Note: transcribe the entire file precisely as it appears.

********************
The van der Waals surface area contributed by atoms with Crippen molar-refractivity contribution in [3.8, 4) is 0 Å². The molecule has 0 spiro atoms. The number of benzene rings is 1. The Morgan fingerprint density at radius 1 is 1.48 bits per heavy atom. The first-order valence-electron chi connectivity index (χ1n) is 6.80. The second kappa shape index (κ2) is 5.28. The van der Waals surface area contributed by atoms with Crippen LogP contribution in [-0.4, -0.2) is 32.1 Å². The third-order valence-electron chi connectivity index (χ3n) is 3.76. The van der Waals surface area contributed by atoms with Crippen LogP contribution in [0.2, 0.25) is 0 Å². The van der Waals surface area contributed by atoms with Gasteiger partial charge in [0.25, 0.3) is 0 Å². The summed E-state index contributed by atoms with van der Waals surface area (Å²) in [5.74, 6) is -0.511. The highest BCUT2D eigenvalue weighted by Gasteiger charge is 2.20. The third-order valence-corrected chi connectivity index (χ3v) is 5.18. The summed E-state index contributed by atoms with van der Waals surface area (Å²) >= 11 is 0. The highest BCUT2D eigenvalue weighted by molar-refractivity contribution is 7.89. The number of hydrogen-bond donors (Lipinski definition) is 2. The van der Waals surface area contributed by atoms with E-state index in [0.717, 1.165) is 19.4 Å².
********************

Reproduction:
The van der Waals surface area contributed by atoms with Crippen molar-refractivity contribution in [3.8, 4) is 0 Å². The molecule has 0 spiro atoms. The number of benzene rings is 1. The Morgan fingerprint density at radius 1 is 1.48 bits per heavy atom. The first-order valence-electron chi connectivity index (χ1n) is 6.80. The second kappa shape index (κ2) is 5.28. The van der Waals surface area contributed by atoms with Crippen LogP contribution in [-0.4, -0.2) is 32.1 Å². The third-order valence-electron chi connectivity index (χ3n) is 3.76. The van der Waals surface area contributed by atoms with Crippen LogP contribution in [0.2, 0.25) is 0 Å². The van der Waals surface area contributed by atoms with Gasteiger partial charge in [0.25, 0.3) is 0 Å². The summed E-state index contributed by atoms with van der Waals surface area (Å²) in [5.74, 6) is -0.511. The highest BCUT2D eigenvalue weighted by Gasteiger charge is 2.20. The third-order valence-corrected chi connectivity index (χ3v) is 5.18. The summed E-state index contributed by atoms with van der Waals surface area (Å²) >= 11 is 0. The highest BCUT2D eigenvalue weighted by molar-refractivity contribution is 7.89. The number of hydrogen-bond donors (Lipinski definition) is 2. The van der Waals surface area contributed by atoms with E-state index in [0.717, 1.165) is 19.4 Å².